House approval of Russia sanctions bill is a rebuke to Trump

Secretary of State Rex Tillerson, left, and Defense Secretary James N. Mattis arrive to brief members of the House of Representatives behind closed doors last week, days ahead of the Russia sanctions vote.
(AFP/Getty Images)

The overwhelming vote Tuesday by the GOP-controlled House to impose new Russia sanctions sends a strong and defiant message to President Trump — all the more remarkable because it came from his own party.

The 419-3 vote not only bucked a tradition of leaving foreign policy matters to the president, it marked the most significant example to date of the current Republican Congress standing up to its often unpredictable and disruptive standard-bearer.

The new bill orders up a regimen of tougher sanctions in reprisal for Russia’s meddling in the 2016 U.S. elections. More importantly, it prevents Trump from unilaterally easing the punitive measures, something he has hinted he might do.


Congress “is uncomfortable with any rapprochement with Moscow without getting some things for it,” Rep. Adam Kinzinger (R-Ill.) said ahead of the vote. “We’re sending a message to Moscow. But if the president had any intention of trying to give Vladimir Putin what he wants on certain areas, I think he’ll think twice about it.”

A similar bill was approved earlier by the Senate on a 98-2 vote. Tuesday’s House version wrapped in sanctions against North Korea, so it must return to the Senate, where it is expected to pass. The bill also includes sanctions against Iran, making it harder for Trump to veto, should he be so inclined.

Several foreign policy professionals said they normally oppose congressionally mandated sanctions because they are harder to unwind, and interfere with the smooth and intricate flow of international diplomacy.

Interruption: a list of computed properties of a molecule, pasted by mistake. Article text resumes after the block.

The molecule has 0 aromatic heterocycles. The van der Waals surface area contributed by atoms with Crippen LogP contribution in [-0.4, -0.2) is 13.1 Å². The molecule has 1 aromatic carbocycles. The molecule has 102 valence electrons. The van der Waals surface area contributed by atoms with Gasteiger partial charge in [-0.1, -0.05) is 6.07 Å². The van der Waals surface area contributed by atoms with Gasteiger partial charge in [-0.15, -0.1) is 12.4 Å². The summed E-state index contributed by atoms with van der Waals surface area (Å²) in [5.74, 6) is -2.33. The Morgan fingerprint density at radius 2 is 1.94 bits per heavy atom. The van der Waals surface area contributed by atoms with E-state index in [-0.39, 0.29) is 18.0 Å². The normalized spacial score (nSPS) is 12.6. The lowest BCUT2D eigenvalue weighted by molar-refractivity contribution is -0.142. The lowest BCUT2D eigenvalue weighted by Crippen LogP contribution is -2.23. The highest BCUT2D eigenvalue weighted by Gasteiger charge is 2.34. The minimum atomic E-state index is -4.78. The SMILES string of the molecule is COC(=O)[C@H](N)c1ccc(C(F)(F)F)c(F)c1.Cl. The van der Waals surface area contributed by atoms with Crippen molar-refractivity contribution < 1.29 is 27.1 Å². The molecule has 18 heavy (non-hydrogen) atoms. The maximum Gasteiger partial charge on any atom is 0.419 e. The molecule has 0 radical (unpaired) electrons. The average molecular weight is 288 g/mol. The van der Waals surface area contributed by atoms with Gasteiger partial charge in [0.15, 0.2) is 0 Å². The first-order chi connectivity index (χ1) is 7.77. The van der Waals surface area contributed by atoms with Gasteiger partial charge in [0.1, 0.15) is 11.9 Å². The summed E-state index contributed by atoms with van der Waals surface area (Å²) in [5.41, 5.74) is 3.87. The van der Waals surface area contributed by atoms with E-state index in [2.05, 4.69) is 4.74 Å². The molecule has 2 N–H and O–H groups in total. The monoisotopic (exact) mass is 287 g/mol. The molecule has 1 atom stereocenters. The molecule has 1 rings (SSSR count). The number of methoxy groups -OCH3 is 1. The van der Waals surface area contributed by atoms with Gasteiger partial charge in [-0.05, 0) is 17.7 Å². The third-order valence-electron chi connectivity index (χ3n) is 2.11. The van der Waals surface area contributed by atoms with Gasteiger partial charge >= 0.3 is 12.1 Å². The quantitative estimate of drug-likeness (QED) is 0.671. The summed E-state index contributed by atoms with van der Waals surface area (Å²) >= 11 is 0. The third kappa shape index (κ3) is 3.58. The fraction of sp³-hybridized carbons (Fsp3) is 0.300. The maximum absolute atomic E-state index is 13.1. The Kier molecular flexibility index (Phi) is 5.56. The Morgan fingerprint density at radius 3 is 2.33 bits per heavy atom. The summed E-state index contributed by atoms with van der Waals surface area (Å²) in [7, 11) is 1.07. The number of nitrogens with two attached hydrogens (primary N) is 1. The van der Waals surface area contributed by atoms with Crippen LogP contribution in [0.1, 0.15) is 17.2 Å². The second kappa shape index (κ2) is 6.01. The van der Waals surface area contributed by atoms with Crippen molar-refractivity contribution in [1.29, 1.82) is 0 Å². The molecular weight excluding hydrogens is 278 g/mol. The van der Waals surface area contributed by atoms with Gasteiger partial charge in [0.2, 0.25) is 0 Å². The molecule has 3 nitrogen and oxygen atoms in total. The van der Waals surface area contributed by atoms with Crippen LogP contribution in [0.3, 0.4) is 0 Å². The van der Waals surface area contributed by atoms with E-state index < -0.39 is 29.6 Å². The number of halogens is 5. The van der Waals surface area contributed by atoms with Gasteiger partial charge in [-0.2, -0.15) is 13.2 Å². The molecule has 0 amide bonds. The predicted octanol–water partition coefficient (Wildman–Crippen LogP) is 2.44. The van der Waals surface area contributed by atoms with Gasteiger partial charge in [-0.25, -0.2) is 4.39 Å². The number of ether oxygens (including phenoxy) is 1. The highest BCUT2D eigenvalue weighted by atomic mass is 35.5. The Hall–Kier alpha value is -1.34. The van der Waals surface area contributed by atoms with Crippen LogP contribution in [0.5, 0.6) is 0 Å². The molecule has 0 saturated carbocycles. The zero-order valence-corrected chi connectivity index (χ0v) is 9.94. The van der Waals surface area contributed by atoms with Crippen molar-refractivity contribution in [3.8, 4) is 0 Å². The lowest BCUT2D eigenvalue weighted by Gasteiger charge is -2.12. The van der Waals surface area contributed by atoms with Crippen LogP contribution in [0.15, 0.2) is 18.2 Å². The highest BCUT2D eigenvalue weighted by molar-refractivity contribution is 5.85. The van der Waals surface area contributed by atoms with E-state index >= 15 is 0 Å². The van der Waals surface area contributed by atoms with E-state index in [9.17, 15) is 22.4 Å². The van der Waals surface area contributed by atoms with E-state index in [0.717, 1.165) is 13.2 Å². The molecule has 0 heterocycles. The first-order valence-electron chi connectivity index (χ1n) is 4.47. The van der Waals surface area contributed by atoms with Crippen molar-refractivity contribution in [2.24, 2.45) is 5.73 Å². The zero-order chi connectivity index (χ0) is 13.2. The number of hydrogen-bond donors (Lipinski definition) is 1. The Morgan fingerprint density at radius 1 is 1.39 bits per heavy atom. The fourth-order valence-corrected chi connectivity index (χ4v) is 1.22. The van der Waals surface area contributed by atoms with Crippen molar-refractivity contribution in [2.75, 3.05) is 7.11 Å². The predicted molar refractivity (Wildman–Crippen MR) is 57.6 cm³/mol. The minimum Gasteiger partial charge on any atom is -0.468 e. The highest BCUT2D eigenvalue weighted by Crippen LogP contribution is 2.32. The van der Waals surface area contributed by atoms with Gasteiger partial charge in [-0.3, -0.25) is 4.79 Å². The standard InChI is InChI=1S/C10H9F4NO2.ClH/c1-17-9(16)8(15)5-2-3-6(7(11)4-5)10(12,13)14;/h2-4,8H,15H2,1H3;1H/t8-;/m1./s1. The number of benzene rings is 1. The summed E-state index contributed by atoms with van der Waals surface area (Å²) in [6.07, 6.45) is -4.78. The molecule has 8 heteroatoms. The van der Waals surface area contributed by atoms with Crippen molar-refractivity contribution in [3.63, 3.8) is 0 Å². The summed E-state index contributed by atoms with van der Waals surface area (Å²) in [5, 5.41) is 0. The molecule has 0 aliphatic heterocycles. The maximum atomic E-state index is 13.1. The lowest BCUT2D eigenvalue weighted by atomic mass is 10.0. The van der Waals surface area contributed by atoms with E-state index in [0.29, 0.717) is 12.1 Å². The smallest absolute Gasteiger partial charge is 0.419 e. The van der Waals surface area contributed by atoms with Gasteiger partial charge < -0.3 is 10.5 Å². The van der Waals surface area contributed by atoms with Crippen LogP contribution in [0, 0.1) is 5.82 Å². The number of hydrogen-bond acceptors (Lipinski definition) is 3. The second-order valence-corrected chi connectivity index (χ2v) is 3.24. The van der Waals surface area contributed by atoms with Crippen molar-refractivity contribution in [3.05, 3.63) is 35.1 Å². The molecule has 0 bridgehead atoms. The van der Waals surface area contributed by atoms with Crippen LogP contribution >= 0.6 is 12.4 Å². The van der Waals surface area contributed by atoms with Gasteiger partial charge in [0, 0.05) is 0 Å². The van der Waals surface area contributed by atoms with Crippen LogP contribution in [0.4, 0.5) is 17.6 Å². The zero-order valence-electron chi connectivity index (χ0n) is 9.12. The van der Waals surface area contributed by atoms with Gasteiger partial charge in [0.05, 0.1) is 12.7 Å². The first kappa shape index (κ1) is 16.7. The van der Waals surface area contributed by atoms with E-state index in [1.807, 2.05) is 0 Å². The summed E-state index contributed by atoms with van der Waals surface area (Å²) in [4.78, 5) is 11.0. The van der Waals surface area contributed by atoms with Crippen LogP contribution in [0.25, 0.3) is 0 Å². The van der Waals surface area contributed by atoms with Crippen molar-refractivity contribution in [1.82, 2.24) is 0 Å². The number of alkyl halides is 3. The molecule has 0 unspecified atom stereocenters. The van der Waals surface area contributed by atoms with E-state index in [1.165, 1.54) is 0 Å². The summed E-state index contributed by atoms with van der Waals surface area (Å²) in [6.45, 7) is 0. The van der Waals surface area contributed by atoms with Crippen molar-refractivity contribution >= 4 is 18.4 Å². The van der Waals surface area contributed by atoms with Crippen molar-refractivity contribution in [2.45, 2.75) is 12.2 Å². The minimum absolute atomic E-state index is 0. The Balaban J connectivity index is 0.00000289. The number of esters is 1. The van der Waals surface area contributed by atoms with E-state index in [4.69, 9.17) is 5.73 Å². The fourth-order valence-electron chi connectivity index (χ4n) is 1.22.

But they said Trump’s unorthodox approaches and his apparent affinity for Putin, the Russian president, have given sufficient cause for Congress to act on its own.

“It is not unusual that Congress wants to tie a president’s hands, but it is highly unusual that the president’s own party is tying his hands,” said Jeffrey Mankoff, a Russia scholar at the Center for Strategic and International Studies and former advisor on Russia to the State Department. “It tells me that there is a lot of suspicion about Trump, his family and ties to Russia.”

It tells me that there is a lot of suspicion about Trump, his family and ties to Russia.

— Jeffrey Mankoff, Russia scholar at the Center for Strategic and International Studies


Trump has repeatedly cast doubt on U.S. intelligence conclusions that Russia meddled in the 2016 campaign, has spoken glowingly about Putin and, at least publicly, did not use the recent meeting of the Group of 20 major economies to rebuke the Russian president for his apparent misdeeds.

“This is a show of extreme discomfort, from a Republican Congress to a Republican president,” said Richard Nephew, a research scholar at Columbia University’s Center on Global Energy Policy.

Traditionally, foreign policy experts, historians and a number of the United States’ allies abroad have been loath to see Congress step into matters of international diplomacy. The single voice of a chief executive can respond in immediate and decisive ways that the 535 voices of the U.S. Congress cannot.

And when sanctions against a country or entities in other countries are enshrined in U.S. law, it takes another law to undo them.